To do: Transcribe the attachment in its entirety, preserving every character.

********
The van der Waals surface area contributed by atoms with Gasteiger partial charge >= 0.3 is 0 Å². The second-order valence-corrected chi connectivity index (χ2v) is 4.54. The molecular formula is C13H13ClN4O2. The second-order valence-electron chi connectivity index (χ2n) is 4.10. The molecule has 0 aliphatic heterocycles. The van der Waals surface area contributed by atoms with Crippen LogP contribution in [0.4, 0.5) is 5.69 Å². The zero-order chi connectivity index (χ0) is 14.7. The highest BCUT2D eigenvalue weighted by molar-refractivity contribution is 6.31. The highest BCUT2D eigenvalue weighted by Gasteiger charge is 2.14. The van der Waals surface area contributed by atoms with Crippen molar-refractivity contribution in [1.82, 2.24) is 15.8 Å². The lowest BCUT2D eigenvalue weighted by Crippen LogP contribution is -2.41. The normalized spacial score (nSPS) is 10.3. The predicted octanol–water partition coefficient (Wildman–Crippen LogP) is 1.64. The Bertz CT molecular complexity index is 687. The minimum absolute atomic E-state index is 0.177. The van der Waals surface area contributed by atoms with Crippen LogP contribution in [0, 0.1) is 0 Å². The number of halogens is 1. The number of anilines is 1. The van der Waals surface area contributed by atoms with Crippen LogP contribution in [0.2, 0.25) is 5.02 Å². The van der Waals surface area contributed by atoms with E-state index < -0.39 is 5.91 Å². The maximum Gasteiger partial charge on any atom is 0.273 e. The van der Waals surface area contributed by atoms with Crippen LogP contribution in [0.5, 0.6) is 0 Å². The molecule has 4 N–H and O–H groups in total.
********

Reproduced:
The van der Waals surface area contributed by atoms with Gasteiger partial charge >= 0.3 is 0 Å². The second-order valence-corrected chi connectivity index (χ2v) is 4.54. The molecular formula is C13H13ClN4O2. The second-order valence-electron chi connectivity index (χ2n) is 4.10. The molecule has 0 aliphatic heterocycles. The van der Waals surface area contributed by atoms with Crippen LogP contribution in [0.4, 0.5) is 5.69 Å². The zero-order chi connectivity index (χ0) is 14.7. The highest BCUT2D eigenvalue weighted by molar-refractivity contribution is 6.31. The highest BCUT2D eigenvalue weighted by Gasteiger charge is 2.14. The van der Waals surface area contributed by atoms with Crippen molar-refractivity contribution in [1.82, 2.24) is 15.8 Å². The lowest BCUT2D eigenvalue weighted by Crippen LogP contribution is -2.41. The normalized spacial score (nSPS) is 10.3. The predicted octanol–water partition coefficient (Wildman–Crippen LogP) is 1.64. The Bertz CT molecular complexity index is 687. The minimum absolute atomic E-state index is 0.177. The van der Waals surface area contributed by atoms with Crippen LogP contribution in [0, 0.1) is 0 Å². The number of halogens is 1. The number of anilines is 1. The van der Waals surface area contributed by atoms with Crippen LogP contribution in [0.2, 0.25) is 5.02 Å². The van der Waals surface area contributed by atoms with E-state index < -0.39 is 5.91 Å². The maximum Gasteiger partial charge on any atom is 0.273 e. The van der Waals surface area contributed by atoms with Crippen LogP contribution in [0.5, 0.6) is 0 Å². The molecule has 4 N–H and O–H groups in total.